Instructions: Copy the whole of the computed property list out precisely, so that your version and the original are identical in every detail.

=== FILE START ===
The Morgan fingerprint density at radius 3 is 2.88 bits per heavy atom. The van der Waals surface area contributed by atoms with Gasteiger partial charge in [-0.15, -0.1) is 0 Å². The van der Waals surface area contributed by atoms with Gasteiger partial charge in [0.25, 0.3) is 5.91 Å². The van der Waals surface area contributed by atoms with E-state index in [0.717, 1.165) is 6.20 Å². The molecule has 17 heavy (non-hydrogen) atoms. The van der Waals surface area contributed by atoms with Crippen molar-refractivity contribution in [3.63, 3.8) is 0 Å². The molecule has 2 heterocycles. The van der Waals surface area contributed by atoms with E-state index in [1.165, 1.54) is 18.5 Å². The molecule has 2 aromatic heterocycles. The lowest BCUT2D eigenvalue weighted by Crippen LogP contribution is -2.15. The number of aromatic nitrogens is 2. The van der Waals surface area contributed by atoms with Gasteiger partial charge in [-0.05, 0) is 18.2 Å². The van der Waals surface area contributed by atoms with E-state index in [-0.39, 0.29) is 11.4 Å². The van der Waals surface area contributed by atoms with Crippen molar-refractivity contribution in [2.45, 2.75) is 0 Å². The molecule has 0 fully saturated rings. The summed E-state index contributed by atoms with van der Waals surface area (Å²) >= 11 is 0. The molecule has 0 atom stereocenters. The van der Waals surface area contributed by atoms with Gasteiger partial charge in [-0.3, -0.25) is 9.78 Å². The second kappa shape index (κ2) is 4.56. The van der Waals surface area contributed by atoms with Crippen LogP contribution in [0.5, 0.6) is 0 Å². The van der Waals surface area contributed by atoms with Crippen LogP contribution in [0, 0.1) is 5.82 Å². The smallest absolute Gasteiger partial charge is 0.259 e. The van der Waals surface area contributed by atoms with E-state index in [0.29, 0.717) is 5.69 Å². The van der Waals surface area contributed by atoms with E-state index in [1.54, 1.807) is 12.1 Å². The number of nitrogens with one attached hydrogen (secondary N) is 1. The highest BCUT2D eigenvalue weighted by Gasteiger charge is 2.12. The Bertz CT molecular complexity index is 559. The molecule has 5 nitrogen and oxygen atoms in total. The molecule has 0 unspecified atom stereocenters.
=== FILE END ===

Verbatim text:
The Morgan fingerprint density at radius 3 is 2.88 bits per heavy atom. The van der Waals surface area contributed by atoms with Gasteiger partial charge in [-0.15, -0.1) is 0 Å². The van der Waals surface area contributed by atoms with Gasteiger partial charge in [0.25, 0.3) is 5.91 Å². The van der Waals surface area contributed by atoms with E-state index in [0.717, 1.165) is 6.20 Å². The molecule has 17 heavy (non-hydrogen) atoms. The van der Waals surface area contributed by atoms with Crippen molar-refractivity contribution in [3.63, 3.8) is 0 Å². The molecule has 2 heterocycles. The van der Waals surface area contributed by atoms with E-state index in [1.165, 1.54) is 18.5 Å². The molecule has 2 aromatic heterocycles. The lowest BCUT2D eigenvalue weighted by Crippen LogP contribution is -2.15. The number of aromatic nitrogens is 2. The van der Waals surface area contributed by atoms with Gasteiger partial charge in [-0.05, 0) is 18.2 Å². The van der Waals surface area contributed by atoms with E-state index in [-0.39, 0.29) is 11.4 Å². The van der Waals surface area contributed by atoms with Crippen molar-refractivity contribution in [2.45, 2.75) is 0 Å². The molecule has 0 fully saturated rings. The summed E-state index contributed by atoms with van der Waals surface area (Å²) >= 11 is 0. The molecule has 0 atom stereocenters. The van der Waals surface area contributed by atoms with Gasteiger partial charge in [-0.3, -0.25) is 9.78 Å². The second kappa shape index (κ2) is 4.56. The van der Waals surface area contributed by atoms with Crippen LogP contribution in [0.5, 0.6) is 0 Å². The van der Waals surface area contributed by atoms with Crippen LogP contribution in [0, 0.1) is 5.82 Å². The smallest absolute Gasteiger partial charge is 0.259 e. The van der Waals surface area contributed by atoms with E-state index in [0.29, 0.717) is 5.69 Å². The van der Waals surface area contributed by atoms with E-state index in [1.54, 1.807) is 12.1 Å². The number of nitrogens with one attached hydrogen (secondary N) is 1. The highest BCUT2D eigenvalue weighted by Gasteiger charge is 2.12. The Bertz CT molecular complexity index is 559. The molecule has 5 nitrogen and oxygen atoms in total. The molecule has 0 unspecified atom stereocenters.